By Tererai Karimakwenda
SW Radio Africa
10 April 2014
The Harare City Council is facing fresh allegations of “overpricing” and corruption, in a deal that involved a $144 million loan from China to overhaul the decaying Morton Jaffray Waterworks pump station.
The allegations emanated from a report by Peter Morris, a consultant whose probe showed that “more than $100 million was being abused by officials on the project”, according to the Newsday newspaper. No other details were provided as to how the funds were being misused.
But the shadow Local Government Minister, Sesel Zvidzai, told SW Radio Africa that Morris is a renowned World Bank consultant whose report compared Harare Council’s “bills of quantities” to purchases of similar products made elsewhere, and found that only $44 million was needed for the Morton Jaffray project. This left a shocking $100 million unaccounted for.
Zvidzai said Mayor Bernard Manyenyemi and town clerk Tendai Mahachi had already been questioned about the “overpricing” by the Parliamentary Portfolio Committee on Water, and they promised a detailed report would follow. Further investigations are expected after that.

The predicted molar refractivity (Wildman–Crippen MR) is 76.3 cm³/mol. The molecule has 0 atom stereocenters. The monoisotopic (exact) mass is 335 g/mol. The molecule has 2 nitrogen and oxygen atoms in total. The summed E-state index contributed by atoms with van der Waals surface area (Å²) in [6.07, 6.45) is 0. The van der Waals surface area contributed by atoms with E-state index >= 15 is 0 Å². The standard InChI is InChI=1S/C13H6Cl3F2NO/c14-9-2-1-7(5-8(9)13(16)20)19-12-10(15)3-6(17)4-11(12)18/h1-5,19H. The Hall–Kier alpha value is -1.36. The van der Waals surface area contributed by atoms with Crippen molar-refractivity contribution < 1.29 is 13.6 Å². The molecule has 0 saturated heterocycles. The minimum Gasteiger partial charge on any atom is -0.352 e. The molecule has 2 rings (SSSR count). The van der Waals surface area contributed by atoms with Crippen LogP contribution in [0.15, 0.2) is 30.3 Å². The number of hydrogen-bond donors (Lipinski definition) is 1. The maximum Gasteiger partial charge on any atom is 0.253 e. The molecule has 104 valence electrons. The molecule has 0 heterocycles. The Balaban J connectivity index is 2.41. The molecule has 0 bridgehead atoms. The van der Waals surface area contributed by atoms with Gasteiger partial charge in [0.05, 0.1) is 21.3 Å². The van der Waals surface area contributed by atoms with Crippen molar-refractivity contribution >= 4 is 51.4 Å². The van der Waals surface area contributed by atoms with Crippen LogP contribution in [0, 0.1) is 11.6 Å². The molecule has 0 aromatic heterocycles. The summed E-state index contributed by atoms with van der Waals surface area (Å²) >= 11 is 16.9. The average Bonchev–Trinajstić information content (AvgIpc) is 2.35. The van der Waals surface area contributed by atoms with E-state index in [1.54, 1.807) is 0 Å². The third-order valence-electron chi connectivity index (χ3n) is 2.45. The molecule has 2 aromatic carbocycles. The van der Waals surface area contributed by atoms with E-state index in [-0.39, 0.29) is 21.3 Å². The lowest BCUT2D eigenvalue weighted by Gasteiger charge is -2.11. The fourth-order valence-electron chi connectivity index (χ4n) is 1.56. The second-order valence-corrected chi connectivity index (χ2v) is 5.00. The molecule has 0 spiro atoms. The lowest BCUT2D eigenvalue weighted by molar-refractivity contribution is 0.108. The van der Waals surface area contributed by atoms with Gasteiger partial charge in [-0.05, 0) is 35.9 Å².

Newsday said the Environment Minister Saviour Kasukuwere visited the Waterworks project site Wednesday and praised the Chinese contractors for doing “a great job”. He went further to say Harare officials must explain any “anomalies” that are found in pricing the project.
Newsday also said Local Government Minister Ignatius Chombo distanced himself from the Chinese deal, but Zvidzai said he doubted very much that this was true because Chombo is “very hands on” when it comes to Harare and when it involves such a big contract.
“He knows so much detail that the joke is he wants to prescribe the number of sugars in the Mayor’s teacup. I am more than sure he would have intervened. If he did not know then something is wrong. He must be held accountable for dereliction of duty,” Zvidzai said.
The MDC-T shadow Minister called on Zimbabweans to demand that all those who are linked to corrupt practices be prosecuted, regardless of what political party they belong to.
Zvidzai said he feared that these corruption cases will just “fizzle away” without any action being taken, because the perpetrators are high-ranking officials with powerful connections.